The French government is redefining hashtag with a Gallic touch. The country that has an academy devoted solely to the use of the French language has given its official seal of approval to a new word for the Twittersphere: mot-dièse.
For those of you not versed in the ways of Twitter, a hashtag is this little number-sign symbol — # — and when you put it in front of a word, it takes on several special functions, the chief of which is the whole term becomes searchable. The hashtag is a versatile little tool that lets you find posts on a certain subject or centered around a certain event. For instance, those who were are yesterday’s March for Life in Washington, DC could tag their photos and tweets with the #MarchForLife hashtag and…voila! There they are.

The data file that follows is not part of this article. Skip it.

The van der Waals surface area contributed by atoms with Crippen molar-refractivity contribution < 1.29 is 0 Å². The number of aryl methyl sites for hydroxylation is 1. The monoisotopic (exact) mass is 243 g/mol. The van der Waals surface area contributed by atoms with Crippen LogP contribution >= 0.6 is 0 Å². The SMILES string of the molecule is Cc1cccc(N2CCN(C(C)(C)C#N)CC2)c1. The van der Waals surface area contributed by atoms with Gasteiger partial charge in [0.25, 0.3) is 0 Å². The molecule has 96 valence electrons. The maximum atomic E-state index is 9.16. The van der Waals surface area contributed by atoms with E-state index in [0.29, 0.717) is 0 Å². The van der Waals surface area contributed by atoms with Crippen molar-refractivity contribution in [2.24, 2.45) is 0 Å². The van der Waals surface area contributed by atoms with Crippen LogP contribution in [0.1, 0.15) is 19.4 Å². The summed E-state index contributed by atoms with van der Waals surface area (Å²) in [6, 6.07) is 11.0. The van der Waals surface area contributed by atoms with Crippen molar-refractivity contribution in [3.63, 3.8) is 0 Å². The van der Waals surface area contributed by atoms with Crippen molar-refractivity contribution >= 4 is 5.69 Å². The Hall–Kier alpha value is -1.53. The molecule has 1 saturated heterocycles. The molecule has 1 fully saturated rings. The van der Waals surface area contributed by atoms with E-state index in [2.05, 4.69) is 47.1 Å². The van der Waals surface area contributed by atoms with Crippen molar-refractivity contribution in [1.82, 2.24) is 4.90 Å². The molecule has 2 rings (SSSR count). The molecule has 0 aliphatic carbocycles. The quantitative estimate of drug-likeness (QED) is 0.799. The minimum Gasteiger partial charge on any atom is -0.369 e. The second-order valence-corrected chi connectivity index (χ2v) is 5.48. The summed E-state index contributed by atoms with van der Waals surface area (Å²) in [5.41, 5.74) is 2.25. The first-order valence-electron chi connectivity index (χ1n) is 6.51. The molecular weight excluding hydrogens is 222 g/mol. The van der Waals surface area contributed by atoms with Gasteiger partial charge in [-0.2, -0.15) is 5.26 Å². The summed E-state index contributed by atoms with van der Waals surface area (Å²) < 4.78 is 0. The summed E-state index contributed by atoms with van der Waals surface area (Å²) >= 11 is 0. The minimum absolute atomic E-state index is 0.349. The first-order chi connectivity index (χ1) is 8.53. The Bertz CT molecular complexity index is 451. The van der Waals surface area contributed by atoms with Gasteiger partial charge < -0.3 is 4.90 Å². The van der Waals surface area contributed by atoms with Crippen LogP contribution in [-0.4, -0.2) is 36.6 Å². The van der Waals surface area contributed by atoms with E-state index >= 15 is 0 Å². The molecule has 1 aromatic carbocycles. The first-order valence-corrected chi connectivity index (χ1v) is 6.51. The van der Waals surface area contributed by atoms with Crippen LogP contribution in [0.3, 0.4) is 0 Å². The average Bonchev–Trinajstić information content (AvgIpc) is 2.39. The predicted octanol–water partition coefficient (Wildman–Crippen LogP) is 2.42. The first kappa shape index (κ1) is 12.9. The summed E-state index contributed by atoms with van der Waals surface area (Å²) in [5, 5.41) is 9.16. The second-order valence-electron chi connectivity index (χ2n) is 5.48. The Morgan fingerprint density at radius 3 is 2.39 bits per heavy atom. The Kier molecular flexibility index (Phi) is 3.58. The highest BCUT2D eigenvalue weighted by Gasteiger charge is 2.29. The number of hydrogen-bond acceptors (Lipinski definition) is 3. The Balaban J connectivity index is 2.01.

The funny thing, though, is that a hashtag has to be an unbroken string of letters, so mot-dièse could not, itself, be a hashtag. If you hashtagged (wait..how do you turn that French phrase into a verb?) the term, you’d get a nicely-broken tag that ended at the dash.
Lastly a hashtag isn’t a sharp sign, which is what mot-dièse actually means. This (♯) is a sharp symbol. A hashtag, which you probably also know from your phone as a pound sign, leans the other direction. Perhaps a better term in French would be mot de hachage which is the rough French translation of “hash word” though I don’t think that’s the right “hash”. Maybe we need to get some French social media nerds on the case.
(Photo Credit: Tom Rayner)
Category: Social Media Mastery